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The Chilean Investigation: The Legacy of Pinochet

The Chilean Investigation: The Legacy of PinochetIn Chile today, locals celebrate the feast of Saint Expeditus. Legend says that benevolence was granted to local pilgrims by officials after praying to the Saint. The recent history of the region, however, is not so seraphic. Chili's former dictator, Augusto Pinochet, faces continued investigations into atrocities committed at his hands, four months after his death. A Chilean investigation has uncovered evidence that Pinochet ordered agents to kill ex-President Eduardo Frei Montalva with mustard gas in 1982. The investigation uncovered traces of poison in the exhumed remains if Montalva. Additionally, it was alleged that after Montalva's death, doctors locked the room, removed his organs, and drained his bodily fluids.

Pinochet came to power following a CIA backed coup d'etat to remove the democratically elected Marxist regime in 1973. Following the coup, the regime took part in Operation Condor; a campaign meant to deter opposition forces and communist influence. It is estimated that some 3,000 people were killed or "disappeared' as a result of Operation Condor in Chili alone.

Amnesty laws in the region made prosecution difficult, even after Chili returned to democracy in 1990. In response to extradition requests by Spain, General Pinochet was arrested in London in 1998. The House of Lords ruled in his arrest that Pinochet lacked immunity under international law; a motion which encouraged Chilean courts to seek justice. In 1999, Chilean courts overcame many of the hurdles by stating that "disappearances' would be considered a crime until death was proven concretely. It was also determined that all applicable Geneva Conventions were in place in Chile due to its technical status of internal conflict following Pinochet's coup. Since then, some 150 people have been convicted of human rights violations and nearly 400 military officials face prosecution.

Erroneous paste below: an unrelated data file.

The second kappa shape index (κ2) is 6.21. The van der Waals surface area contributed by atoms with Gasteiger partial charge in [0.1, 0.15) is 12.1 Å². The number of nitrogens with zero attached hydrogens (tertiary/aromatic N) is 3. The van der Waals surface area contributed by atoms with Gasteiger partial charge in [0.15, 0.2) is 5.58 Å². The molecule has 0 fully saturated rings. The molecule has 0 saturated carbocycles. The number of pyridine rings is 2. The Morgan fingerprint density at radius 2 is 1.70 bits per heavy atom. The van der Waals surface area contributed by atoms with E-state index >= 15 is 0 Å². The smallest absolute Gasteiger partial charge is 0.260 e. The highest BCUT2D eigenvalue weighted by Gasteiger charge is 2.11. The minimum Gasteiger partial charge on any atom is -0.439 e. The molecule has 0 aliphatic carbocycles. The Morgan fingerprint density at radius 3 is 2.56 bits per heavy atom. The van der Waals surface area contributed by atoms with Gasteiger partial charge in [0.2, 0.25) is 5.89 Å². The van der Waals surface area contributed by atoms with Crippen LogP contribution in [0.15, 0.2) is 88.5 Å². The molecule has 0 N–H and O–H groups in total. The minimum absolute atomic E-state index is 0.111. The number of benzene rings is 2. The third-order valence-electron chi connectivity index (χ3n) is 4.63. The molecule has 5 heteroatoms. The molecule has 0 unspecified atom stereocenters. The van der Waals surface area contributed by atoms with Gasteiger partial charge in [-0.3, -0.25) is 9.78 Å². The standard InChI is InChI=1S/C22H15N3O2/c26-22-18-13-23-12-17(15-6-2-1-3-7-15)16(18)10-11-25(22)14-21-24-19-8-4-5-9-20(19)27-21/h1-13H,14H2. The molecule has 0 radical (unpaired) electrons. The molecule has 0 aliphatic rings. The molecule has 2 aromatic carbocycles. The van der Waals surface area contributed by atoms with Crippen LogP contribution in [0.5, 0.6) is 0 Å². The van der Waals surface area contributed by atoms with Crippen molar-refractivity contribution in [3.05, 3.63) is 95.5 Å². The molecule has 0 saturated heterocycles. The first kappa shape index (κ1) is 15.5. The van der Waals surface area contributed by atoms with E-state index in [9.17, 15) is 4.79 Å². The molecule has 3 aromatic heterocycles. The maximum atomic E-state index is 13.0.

The willingness and the ability to face past atrocities is a sign post in the maturation of nations. Some argue that these actions only highlight the dark stains in a nation's history, while others make cries for justice. With no contribution to laws regarding human rights and benchmarks of normative behavior, the examination of the past make recovery for future generations possible.

In other news; In statements made at The Holocaust Memorial Museum in Washington DC, President Bush stated that "genocide is the only word for what is happening in Darfur." This marks an important move in the resolution of the situation there.

The Economist has detailed coverage here.

Bloomberg has details of Frei Montalva here.



Daniel Graeber

Daniel Graeber is a writer for United Press International covering Iraq, Afghanistan and the broader Levant. He has published works on international and constitutional law pertaining to US terrorism cases and on child soldiers. His first major work, entitled The United States and Israel: The Implications of Alignment, is featured in the text, Strategic Interests in the Middle East: Opposition or Support for US Foreign Policy. He holds a MA in Diplomacy and International Conflict Management from Norwich University, where his focus was international relations theory, international law, and the role of non-state actors.

Areas of Focus:International law; Middle East; Government and Politics; non-state actors